Harrop mentioning that spousal rape is finally illegal offers little comfort. North Carolina-based domestic violence expert and victim advocate Kit Gruelle says, “Marital rape can be especially brutal because the perpetrator sees his wife as his property, to do with as he pleases. (Sadly, some in the criminal justice system and the legislature think about it the same way.) Plus, it is an extreme violation of trust. The man a woman marries is the person she wants to trust and respect more than anyone else, so rape and sexual assault committed by that ‘trusted’ person shatters her ability to trust anyone. North Carolina has the dubious distinction of being the LAST STATE in the country with an exemption for ‘marital rape.’ It was LEGAL in NC until Oct. 1, 1993.”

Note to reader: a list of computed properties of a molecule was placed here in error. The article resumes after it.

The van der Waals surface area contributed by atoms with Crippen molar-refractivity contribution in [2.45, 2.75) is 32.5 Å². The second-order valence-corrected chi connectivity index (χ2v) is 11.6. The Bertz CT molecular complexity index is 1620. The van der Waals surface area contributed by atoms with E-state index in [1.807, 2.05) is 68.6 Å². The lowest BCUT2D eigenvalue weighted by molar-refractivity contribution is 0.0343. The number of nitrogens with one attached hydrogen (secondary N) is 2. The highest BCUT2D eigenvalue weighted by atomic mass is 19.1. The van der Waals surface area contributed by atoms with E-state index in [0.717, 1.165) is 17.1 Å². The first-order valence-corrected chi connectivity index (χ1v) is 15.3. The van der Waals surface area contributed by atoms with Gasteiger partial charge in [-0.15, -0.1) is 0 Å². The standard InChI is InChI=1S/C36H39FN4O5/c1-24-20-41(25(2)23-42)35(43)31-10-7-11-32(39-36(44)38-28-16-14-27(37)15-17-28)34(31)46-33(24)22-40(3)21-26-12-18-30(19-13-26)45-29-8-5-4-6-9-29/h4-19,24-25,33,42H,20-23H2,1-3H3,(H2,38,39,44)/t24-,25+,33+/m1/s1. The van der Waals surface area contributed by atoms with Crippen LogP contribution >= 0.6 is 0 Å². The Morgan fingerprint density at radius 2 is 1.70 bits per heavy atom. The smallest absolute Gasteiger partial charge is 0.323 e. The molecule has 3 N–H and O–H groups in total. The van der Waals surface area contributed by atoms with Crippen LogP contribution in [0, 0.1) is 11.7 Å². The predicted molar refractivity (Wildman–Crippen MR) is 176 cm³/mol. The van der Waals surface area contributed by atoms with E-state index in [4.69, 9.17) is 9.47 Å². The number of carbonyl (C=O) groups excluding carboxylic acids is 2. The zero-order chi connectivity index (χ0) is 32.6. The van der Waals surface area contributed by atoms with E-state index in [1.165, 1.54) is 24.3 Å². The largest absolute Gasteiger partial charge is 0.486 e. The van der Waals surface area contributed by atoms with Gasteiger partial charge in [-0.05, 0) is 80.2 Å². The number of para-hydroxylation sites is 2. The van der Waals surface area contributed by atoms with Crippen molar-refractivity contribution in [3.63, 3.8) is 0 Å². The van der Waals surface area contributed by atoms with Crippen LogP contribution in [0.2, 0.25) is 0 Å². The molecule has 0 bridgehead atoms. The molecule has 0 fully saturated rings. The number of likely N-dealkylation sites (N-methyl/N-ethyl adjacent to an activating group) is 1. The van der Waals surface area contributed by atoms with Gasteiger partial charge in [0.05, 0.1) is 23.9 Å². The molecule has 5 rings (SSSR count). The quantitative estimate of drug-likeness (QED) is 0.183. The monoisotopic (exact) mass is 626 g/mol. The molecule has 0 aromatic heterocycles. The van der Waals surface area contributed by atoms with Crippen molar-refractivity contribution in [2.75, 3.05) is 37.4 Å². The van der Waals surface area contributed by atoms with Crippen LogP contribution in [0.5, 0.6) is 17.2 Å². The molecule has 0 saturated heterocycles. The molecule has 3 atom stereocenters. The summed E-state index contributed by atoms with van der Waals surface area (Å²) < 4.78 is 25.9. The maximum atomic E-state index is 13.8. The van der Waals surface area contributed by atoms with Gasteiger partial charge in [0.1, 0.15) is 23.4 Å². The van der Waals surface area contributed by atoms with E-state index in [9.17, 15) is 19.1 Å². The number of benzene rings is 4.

What is behind Harrop’s reasoning? I believe that on an unconscious level Harrop is protecting her own sense of safety by telling herself that since she is not the kind of woman who signs up for Tinder hookups, she is safe. Stranger rape is therefore scarier because that is the one scenario that feels beyond her control. Our larger culture falls into this trap on a regular basis. When 18-year-old Priyanka Kumari of Apex was attacked with a machete on the way home from her school bus stop last week by Neel Salil Mehta, news stories quickly pointed out that the attacker was someone she knew who was stalking her. Do we ever stop to think about why stories are reported that way? It is so that we can feel a distance from it, feeling “better” that there is not a dangerous killer on the loose attacking random people? But is it also to subliminally give readers false reassurance that that since we think “we make good decisions,” this kind of violence would never happen to us? The effort to reassure the general public about domestic violence makes us feel immune to familiar violence. Police routinely say in the case of domestic violence murder-suicides, “there is not a threat to public safety,” misguided words that minimize the seriousness of this horrendous crime.